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Kwasi Kwarteng: Insane for UK to shun North Sea gas

In robust defence of UK’s energy industry, Kwasi Kwarteng says it is ‘completely insane’ for Britain to turn its back on North Sea oil and gas

Kwasi Kwarteng said it was ‘completely insane’ for Britain to turn its back on North Sea oil and gas, in his most robust defence yet of the UK’s energy industry. 

The Business Secretary said boosting native oil and gas reserves would weaken ‘Putin’s malign grip on the West’ in the wake of the Kremlin’s assault on Ukraine. 

For years, environmental campaigners have been urging the Government to slash funding and block new projects. But Kwarteng added that more investment is needed, even as Britain plans its long-term switch to cheaper and cleaner renewable power. 

‘A dereliction of duty’: Business Secretary Kwasi Kwarteng

‘A dereliction of duty’: Business Secretary Kwasi Kwarteng

His rallying call came as the GMB Union urged him to consider ring-fencing 15 per cent of North Sea gas production to create a closed domestic market. This gas would only be available to British companies, a move the union claims could drive down prices as it would scrap competition. 

Setting aside this 15 per cent, it says, could provide cheaper gas equivalent to around 90 per cent of the total needed by energy-guzzling heavy industries such as steel, construction, ceramics and food manufacturing companies. 

In a matter of weeks, Western governments have sanctioned individuals and companies, while businesses from BP and Shell to Boohoo and Netflix have all curtailed their own activities with Russia in an unprecedented display of corporate defiance. 

And it has also led to a change in direction in a long-simmering debate about whether the UK should prioritise energy security or cutting carbon emissions. 

Fears about energy security have been rising for months after whole sale gas prices rocketed in the summer of 2021. This was driven by a toxic cocktail of a long, cold winter, low gas storage and Russia sending less gas into Europe.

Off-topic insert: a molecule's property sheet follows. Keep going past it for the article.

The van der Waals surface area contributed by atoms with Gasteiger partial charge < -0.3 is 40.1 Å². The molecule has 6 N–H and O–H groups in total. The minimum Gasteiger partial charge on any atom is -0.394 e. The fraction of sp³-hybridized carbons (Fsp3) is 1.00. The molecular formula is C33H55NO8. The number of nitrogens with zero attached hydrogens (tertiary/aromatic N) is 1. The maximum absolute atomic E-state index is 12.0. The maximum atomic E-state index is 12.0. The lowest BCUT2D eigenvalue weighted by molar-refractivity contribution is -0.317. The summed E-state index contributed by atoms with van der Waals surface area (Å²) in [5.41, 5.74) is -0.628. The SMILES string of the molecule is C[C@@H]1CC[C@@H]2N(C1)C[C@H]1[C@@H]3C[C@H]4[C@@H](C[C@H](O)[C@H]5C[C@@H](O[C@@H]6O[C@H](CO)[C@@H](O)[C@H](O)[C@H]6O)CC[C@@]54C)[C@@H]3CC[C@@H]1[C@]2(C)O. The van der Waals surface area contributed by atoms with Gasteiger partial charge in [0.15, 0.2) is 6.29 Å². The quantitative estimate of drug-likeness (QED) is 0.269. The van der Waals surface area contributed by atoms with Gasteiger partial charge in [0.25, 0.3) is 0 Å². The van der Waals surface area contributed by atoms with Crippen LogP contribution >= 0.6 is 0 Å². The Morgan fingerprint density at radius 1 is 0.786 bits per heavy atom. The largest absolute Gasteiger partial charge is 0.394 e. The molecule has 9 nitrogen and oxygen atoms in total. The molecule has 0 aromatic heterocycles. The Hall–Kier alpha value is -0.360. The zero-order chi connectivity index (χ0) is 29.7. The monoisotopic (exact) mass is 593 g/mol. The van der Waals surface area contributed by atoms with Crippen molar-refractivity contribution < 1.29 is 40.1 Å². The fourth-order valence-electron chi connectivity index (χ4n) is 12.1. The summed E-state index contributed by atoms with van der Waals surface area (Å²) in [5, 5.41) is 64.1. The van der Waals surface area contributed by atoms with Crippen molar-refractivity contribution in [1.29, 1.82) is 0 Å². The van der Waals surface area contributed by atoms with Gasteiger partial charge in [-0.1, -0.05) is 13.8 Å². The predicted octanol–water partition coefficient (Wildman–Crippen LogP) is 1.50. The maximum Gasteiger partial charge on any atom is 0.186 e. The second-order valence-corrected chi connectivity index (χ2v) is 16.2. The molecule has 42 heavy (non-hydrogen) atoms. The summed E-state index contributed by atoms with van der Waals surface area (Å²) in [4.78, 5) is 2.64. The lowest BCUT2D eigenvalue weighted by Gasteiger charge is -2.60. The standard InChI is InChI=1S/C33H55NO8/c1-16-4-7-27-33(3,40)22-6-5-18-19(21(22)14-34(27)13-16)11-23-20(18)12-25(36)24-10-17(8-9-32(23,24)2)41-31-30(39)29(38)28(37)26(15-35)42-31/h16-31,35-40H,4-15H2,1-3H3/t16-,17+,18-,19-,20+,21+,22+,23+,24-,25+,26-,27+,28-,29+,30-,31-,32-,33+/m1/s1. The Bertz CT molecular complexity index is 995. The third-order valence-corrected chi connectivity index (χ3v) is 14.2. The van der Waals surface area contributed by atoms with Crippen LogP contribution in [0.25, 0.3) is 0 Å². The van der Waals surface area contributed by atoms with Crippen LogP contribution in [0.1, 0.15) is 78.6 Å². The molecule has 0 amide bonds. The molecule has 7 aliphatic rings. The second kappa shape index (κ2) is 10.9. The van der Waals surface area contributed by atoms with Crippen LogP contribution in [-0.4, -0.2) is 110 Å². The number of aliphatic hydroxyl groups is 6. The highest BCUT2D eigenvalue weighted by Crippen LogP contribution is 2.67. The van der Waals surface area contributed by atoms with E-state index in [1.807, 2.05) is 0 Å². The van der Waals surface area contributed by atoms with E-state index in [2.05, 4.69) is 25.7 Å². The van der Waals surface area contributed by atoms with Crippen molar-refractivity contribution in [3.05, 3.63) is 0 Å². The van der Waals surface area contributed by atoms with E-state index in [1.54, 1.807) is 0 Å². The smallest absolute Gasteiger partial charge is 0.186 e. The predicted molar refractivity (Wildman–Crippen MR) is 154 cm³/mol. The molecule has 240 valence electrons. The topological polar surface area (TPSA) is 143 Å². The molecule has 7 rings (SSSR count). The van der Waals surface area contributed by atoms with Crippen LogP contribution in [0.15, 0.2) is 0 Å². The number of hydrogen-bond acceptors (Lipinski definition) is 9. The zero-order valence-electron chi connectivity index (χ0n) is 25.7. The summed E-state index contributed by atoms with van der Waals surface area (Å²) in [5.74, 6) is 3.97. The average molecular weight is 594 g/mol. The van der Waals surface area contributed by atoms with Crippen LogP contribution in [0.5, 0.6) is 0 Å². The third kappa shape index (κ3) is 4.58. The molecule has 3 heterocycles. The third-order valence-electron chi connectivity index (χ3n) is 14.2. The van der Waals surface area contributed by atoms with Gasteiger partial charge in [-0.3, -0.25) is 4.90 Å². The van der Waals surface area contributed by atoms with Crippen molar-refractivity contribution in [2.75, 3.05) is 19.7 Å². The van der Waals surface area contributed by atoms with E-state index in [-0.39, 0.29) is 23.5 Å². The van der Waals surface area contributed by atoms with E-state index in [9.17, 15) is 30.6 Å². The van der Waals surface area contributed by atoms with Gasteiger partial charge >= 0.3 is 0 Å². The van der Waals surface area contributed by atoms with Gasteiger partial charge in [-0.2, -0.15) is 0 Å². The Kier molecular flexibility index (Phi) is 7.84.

This had already triggered the worst energy crisis in generations in Britain before the Ukraine invasion. 

The cost-of-living crisis threatens to leave already struggling families unable to heat their homes, drive inflation sky-high – it is expected to surpass 8 per cent in April – and could see bills jump to almost £2,000 by this winter. 

Oil and gas prices have spiked even further in the past week since the UK and US pledged to boycott Russian oil imports. 

Britain will wean itself off by the end of the year, which is possible as it receives little oil directly from Russia. 

This decision has underlined the need for the UK to turn to its indigenous energy reserves. 

Kwarteng said: ‘This is no longer about tackling climate change, or reaching net-zero targets.

‘There is now an urgent need for Britain to become energy-independent. Because leaving our country continually exposed to a gas market that can be manipulated by the Kremlin would be a complete dereliction of duty.’ 

Andy Prendergast, GMB national secretary, said: ‘As a gas-producing nation, the UK is an international outlier by not having domestic limits in place. It’s time for a national conversation about an industry that can make an immediate contribution to lifting the cost-of-living crisis.

‘In the long-term, it would be morally repugnant to reach net-zero by winding down our vital industries while importing gas from despotic regimes.’


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